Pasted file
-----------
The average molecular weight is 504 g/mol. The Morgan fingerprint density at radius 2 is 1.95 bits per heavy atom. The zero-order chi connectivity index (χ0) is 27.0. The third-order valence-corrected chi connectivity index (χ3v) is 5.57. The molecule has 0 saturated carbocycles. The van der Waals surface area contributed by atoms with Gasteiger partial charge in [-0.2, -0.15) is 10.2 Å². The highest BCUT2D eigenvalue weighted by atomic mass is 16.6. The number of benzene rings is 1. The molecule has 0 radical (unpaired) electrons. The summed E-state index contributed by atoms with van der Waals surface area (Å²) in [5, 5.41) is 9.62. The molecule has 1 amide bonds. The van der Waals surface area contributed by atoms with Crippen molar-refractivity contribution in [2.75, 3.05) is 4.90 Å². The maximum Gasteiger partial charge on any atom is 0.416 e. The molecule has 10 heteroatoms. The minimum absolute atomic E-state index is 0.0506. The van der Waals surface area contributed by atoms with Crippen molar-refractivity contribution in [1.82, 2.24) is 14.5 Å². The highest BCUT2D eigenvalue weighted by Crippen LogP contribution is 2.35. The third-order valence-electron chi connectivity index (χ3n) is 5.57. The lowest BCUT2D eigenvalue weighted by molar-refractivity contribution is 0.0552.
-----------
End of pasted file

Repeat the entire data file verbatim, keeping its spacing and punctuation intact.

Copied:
The average molecular weight is 504 g/mol. The Morgan fingerprint density at radius 2 is 1.95 bits per heavy atom. The zero-order chi connectivity index (χ0) is 27.0. The third-order valence-corrected chi connectivity index (χ3v) is 5.57. The molecule has 0 saturated carbocycles. The van der Waals surface area contributed by atoms with Gasteiger partial charge in [-0.2, -0.15) is 10.2 Å². The highest BCUT2D eigenvalue weighted by atomic mass is 16.6. The number of benzene rings is 1. The molecule has 0 radical (unpaired) electrons. The summed E-state index contributed by atoms with van der Waals surface area (Å²) in [5, 5.41) is 9.62. The molecule has 1 amide bonds. The van der Waals surface area contributed by atoms with Crippen molar-refractivity contribution in [2.75, 3.05) is 4.90 Å². The maximum Gasteiger partial charge on any atom is 0.416 e. The molecule has 10 heteroatoms. The minimum absolute atomic E-state index is 0.0506. The van der Waals surface area contributed by atoms with Crippen molar-refractivity contribution in [1.82, 2.24) is 14.5 Å². The highest BCUT2D eigenvalue weighted by Crippen LogP contribution is 2.35. The third-order valence-electron chi connectivity index (χ3n) is 5.57. The lowest BCUT2D eigenvalue weighted by molar-refractivity contribution is 0.0552.